Where the movie and the series excel, of course, is in their exploitation of post-Cold War paranoia. The implication that a force alien to our interests has infiltrated the highest levels of government resonates with conspiracy theorists on the left and the right. The film plays on both sides' most self-righteously horrified fantasies with an Oklahoma City-style explosion at a federal building in the Kennedy-conspiracy ground zero of Dallas, a bombing that Mulder determines was actually a plot by secret government forces to cover up evidence and discredit their enemies -- namely, Mulder and Scully. The explosion incinerated the corpses of some new victims of the black oil, which X-philes will recognize as an ooze that worms its way up through the body and turns one's eyeballs black. Mulder learns from Dr. Kurtzweil (Martin Landau), the latest of his many ill-fated deep-throat informants, that the black oil is an alien virus, worse than AIDS or Ebola, now unexpectedly mutating. Later, Mulder will learn from the Well-Manicured Man (John Neville), a Syndicate member familiar to series viewers, that the Syndicate has been working on a vaccine for 50 years as a secret defense against its alien partners, who, WMM now believes, plan to eliminate the human race. Mulder manages to thwart the grand conspiracy (at least temporarily), save the infected Scully, and get the X-Files reopened, only to see most of the evidence conveniently destroyed, as it is at the end of each episode.
In the series, the aliens' paranormality and ambiguity dovetails with the new-age yearning for a spirituality absent from our too earthbound, secular lives. A presence from above, these creatures filled the same need as the belief in angels and ghosts. With the movie revealing them as unambiguously evil, the aliens now fulfill our fantasies of Independence Day-style millennial Armageddon (jokingly alluded to here in a scene where Mulder pees on an alley wall covered with an ID4 poster, and in the film's eye-popping finale).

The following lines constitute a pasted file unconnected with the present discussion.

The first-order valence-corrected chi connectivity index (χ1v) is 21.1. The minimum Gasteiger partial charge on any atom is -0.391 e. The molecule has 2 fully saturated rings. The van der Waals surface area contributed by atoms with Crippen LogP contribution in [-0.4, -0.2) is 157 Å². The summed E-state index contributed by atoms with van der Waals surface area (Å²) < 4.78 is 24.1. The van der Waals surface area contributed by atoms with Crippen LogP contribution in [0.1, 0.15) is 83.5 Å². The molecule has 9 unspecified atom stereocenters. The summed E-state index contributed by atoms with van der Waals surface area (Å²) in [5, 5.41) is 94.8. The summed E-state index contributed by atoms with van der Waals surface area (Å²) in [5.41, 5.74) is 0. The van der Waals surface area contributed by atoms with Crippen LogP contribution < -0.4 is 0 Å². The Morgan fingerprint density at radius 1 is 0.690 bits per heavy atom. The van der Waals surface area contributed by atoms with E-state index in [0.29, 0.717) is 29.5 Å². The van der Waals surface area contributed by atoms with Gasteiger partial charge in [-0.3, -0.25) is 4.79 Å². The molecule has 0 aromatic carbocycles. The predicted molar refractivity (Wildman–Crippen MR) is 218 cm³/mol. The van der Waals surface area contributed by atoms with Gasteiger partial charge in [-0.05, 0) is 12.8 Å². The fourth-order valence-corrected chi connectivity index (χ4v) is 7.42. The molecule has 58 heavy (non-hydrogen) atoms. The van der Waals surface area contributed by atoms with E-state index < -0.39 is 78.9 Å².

The appeal of conspiracy theories and UFO claims, which The X-Files weaves together so skillfully, is that they provide an apparently rational and oddly comforting explanation for the otherwise inexplicable. Mulder and Scully both want to believe -- she via science and Catholicism, he via the Syndicate -- that there is a rational order in the universe, a guiding intelligence, rather than random, arbitrary chaos. Even if that intelligence is evil, it still creates a world (as on the soundstage of The Truman Show or in the vast scam of The Spanish Prisoner) where the duped victim is its solipsistic center, since all the machinations are orchestrated to maintain the illusion on his or her behalf. Even if we find out that we've been lied to, as we do in all these movies, we still relish the entertainment value of the artful deception staged to fool us.
Still, beneath the safely artificial world of The X-Files there's a
chillingly subversive suggestion. The film opens and climaxes with sequences of
a man hunting for an alien creature in an ice cave; in the 2001-like
prologue the hunter is a caveman, whereas at the end it's Mulder. Not only have
humans learned nothing in the intervening thousands of years, but according to
the Well-Manicured Man, we came late to the party -- the aliens were here
first. It's humanity that's the alien on our own planet, the invading viral
organism, and we're about to be flushed out of the body like an unsuccessful
mutation, a brief Darwinian detour. If nothing else in this harmless tall tale
stays with you after you leave the theater, that notion may linger and haunt
Film & TV: 1 2 3 4 5 6 7 8 9 10 11 12 13 14 15 16 17 18 19 20 21 22 23 24 25 26 27
Cover . News . Film . Music . Arts . Books . Comics
© 1995-99 DesertNet, LLC . The Boston Phoenix . Info Booth . Powered by Dispatch